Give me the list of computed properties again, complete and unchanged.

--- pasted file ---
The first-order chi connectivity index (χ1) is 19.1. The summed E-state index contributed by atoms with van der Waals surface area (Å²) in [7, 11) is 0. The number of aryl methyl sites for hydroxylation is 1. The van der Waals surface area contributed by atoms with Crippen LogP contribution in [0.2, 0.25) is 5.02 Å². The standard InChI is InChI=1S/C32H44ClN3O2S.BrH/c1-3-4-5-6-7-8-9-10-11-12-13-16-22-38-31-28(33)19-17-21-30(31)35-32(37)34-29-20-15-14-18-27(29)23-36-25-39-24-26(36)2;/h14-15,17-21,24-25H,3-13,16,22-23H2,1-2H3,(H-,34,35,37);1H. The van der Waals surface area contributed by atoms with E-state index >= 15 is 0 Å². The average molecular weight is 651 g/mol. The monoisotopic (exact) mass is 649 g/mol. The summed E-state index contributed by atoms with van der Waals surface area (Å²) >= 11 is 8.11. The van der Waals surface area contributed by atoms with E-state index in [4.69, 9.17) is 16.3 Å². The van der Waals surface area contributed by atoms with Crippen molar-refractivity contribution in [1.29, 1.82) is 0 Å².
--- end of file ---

The first-order chi connectivity index (χ1) is 19.1. The summed E-state index contributed by atoms with van der Waals surface area (Å²) in [7, 11) is 0. The number of aryl methyl sites for hydroxylation is 1. The van der Waals surface area contributed by atoms with Crippen LogP contribution in [0.2, 0.25) is 5.02 Å². The standard InChI is InChI=1S/C32H44ClN3O2S.BrH/c1-3-4-5-6-7-8-9-10-11-12-13-16-22-38-31-28(33)19-17-21-30(31)35-32(37)34-29-20-15-14-18-27(29)23-36-25-39-24-26(36)2;/h14-15,17-21,24-25H,3-13,16,22-23H2,1-2H3,(H-,34,35,37);1H. The van der Waals surface area contributed by atoms with E-state index >= 15 is 0 Å². The average molecular weight is 651 g/mol. The monoisotopic (exact) mass is 649 g/mol. The summed E-state index contributed by atoms with van der Waals surface area (Å²) >= 11 is 8.11. The van der Waals surface area contributed by atoms with E-state index in [4.69, 9.17) is 16.3 Å². The van der Waals surface area contributed by atoms with Crippen molar-refractivity contribution in [1.29, 1.82) is 0 Å².